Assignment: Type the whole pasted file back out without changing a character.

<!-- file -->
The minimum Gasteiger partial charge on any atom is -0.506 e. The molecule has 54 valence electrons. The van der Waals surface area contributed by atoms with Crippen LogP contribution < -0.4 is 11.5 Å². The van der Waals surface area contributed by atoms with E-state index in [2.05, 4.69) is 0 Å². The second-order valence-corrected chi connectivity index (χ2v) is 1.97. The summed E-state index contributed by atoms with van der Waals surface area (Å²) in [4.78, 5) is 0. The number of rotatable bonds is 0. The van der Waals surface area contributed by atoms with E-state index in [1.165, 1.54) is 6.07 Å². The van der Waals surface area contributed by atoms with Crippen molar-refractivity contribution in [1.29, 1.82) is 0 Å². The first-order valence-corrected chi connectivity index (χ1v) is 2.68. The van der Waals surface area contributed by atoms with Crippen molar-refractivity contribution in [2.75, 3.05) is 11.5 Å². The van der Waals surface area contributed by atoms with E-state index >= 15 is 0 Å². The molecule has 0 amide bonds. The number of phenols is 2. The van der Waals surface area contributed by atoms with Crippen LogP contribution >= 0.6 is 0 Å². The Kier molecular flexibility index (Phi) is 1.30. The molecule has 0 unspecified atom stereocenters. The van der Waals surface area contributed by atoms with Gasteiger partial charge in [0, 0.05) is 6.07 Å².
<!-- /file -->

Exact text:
The minimum Gasteiger partial charge on any atom is -0.506 e. The molecule has 54 valence electrons. The van der Waals surface area contributed by atoms with Crippen LogP contribution < -0.4 is 11.5 Å². The van der Waals surface area contributed by atoms with E-state index in [2.05, 4.69) is 0 Å². The second-order valence-corrected chi connectivity index (χ2v) is 1.97. The summed E-state index contributed by atoms with van der Waals surface area (Å²) in [4.78, 5) is 0. The number of rotatable bonds is 0. The van der Waals surface area contributed by atoms with E-state index in [1.165, 1.54) is 6.07 Å². The van der Waals surface area contributed by atoms with Crippen molar-refractivity contribution in [1.29, 1.82) is 0 Å². The first-order valence-corrected chi connectivity index (χ1v) is 2.68. The van der Waals surface area contributed by atoms with Crippen molar-refractivity contribution in [2.75, 3.05) is 11.5 Å². The van der Waals surface area contributed by atoms with E-state index >= 15 is 0 Å². The molecule has 0 amide bonds. The number of phenols is 2. The van der Waals surface area contributed by atoms with Crippen LogP contribution >= 0.6 is 0 Å². The Kier molecular flexibility index (Phi) is 1.30. The molecule has 0 unspecified atom stereocenters. The van der Waals surface area contributed by atoms with Gasteiger partial charge in [0, 0.05) is 6.07 Å².